This year’s report shows Humana nearing its 2017 goal of reducing the number of mentally and psychically unhealthy days its employees have over a 30-day period to 4.9, as this number went from 6.1 in 2012 to 5.2 last year. The company also praised its Humana at Home initiative that helped more than one million chronically ill and disabled people live independently at home with care services.

Humana highlighted its employees’ 477,786 hours of volunteer services and programs to support veterans across the country. The Humana Foundation gave out $4.8 million of health-related grants to nonprofit organizations in 2016 – including the new “It starts with me!” program collaborating with the Louisville Urban League – and $360,000 in disaster relief.

In addition to underscoring efforts to promote inclusion and supplier diversity, the Humana report highlighted its sustainability goals of reducing its greenhouse gas emissions, cutting energy consumption and increasing the rate of waste diverted from landfills. While Humana has nearly reached its goal of increasing its waste diversion rate by 40 percent, the report shows the company is well short of its goals to decrease both greenhouse gas emissions and annual energy consumption by five percent from its 2013 baseline. Through August of 2017, Humana had only cut emissions by .6 percent, while energy consumption has actually increased by 4.3 percent. —Joe Sonka

Improv performer joins growing lists of IdeaFestival presenters

Longtime improv performer Busy Burr, who happens to be head of innovation for Humana, has been added to this year’s IdeaFestival. She will present on Thursday, Sept. 28.

Burr joins more than 20 other IdeaFestival presenters, including CNN’s John King, play expert Peter Gray, Delhi-based social entrepreneur Anshu Gupta, musician psychiatrist Richard Kogan, WIRED’s Emily Dreyfuss and more for the annual festival that runs this year Sept. 27-Sept. 28, at The Kentucky Center for the Performing Arts.

Busy Burr

Burr, who has an MBA from Stanford University, is the founding partner of Humana Health Ventures, Humana’s strategic venture group. This year, she was named to the Global Corporate Venturing Power List for 2017, placing her among the top 100 corporate venturing leaders in the world.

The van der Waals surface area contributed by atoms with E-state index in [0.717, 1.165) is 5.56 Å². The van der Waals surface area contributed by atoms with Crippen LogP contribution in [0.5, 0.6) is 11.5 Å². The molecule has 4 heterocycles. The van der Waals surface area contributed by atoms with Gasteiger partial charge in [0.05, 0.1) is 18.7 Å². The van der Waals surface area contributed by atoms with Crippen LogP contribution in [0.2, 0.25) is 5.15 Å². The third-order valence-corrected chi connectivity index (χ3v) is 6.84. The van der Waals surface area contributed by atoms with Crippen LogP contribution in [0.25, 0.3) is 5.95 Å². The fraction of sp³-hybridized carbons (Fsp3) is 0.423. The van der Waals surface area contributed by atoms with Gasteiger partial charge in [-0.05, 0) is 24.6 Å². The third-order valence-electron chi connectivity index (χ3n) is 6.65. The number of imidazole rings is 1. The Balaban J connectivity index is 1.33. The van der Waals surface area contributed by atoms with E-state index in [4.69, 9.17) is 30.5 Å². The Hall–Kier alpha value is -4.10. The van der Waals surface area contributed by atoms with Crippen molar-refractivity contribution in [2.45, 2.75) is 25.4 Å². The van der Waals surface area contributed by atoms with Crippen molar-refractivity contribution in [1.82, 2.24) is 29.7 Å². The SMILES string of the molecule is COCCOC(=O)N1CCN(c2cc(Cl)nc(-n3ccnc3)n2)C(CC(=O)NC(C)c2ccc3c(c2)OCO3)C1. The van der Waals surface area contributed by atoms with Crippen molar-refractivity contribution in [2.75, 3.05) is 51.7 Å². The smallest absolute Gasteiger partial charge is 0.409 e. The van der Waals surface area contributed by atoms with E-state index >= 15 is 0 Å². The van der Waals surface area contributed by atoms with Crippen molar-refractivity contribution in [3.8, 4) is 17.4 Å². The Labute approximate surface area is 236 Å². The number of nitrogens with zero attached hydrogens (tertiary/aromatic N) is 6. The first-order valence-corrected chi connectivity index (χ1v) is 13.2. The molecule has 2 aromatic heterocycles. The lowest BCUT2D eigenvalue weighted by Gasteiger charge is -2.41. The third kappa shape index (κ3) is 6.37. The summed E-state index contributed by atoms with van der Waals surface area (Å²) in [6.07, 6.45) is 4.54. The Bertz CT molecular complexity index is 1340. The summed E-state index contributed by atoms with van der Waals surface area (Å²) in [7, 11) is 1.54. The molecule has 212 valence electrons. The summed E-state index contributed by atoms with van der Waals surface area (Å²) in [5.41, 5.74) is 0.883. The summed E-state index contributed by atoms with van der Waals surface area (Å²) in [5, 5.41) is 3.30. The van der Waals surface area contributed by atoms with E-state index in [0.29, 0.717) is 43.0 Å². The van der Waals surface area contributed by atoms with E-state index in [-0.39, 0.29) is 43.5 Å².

According to a news release, in her session, “Preparing to Show Up…Unprepared,” Burr, a 30-year Silicon Valley veteran, will explore how being comfortable with being “unprepared” has changed how she lives and works.

Kris Kimel, the festival founder, says the importance of staying relevant has emerged as a central theme of the 2017 IdeaFestival.

“Organizations, individuals and brands must move beyond many of the traditional measures of success and also be seen as important, meaningful and relevant to people’s expectations, values and aspirations in the 21st century,” Kimel said in the release. “You can be making money, have a strong brand history or be putting students in seats and still be increasingly irrelevant in the long-game. Think Kodak.”

Day passes ($160) and Thrivals passes ($99) to the festival are now available. Visit to learn more and register. —Mickey Meece

Long John Silver’s taps Louisville drama teacher for new commercial

Of all the second jobs teachers take on, drama teacher Jordan Price’s new job is arrgh-uably the best.

Price, who works at Lincoln Elementary Performing Arts School, has donned a pirate hat and garb as part of a new social media campaign for Louisville-based seafood chain Long John Silver’s.

Long John Silver’s has long celebrated “Talk Like a Pirate Day” on Sept. 19 with various promotions, and this year, the chain is highlighting its new Deep Fried Twinkie. Customers who talk like a pirate get a free Twinkie that day.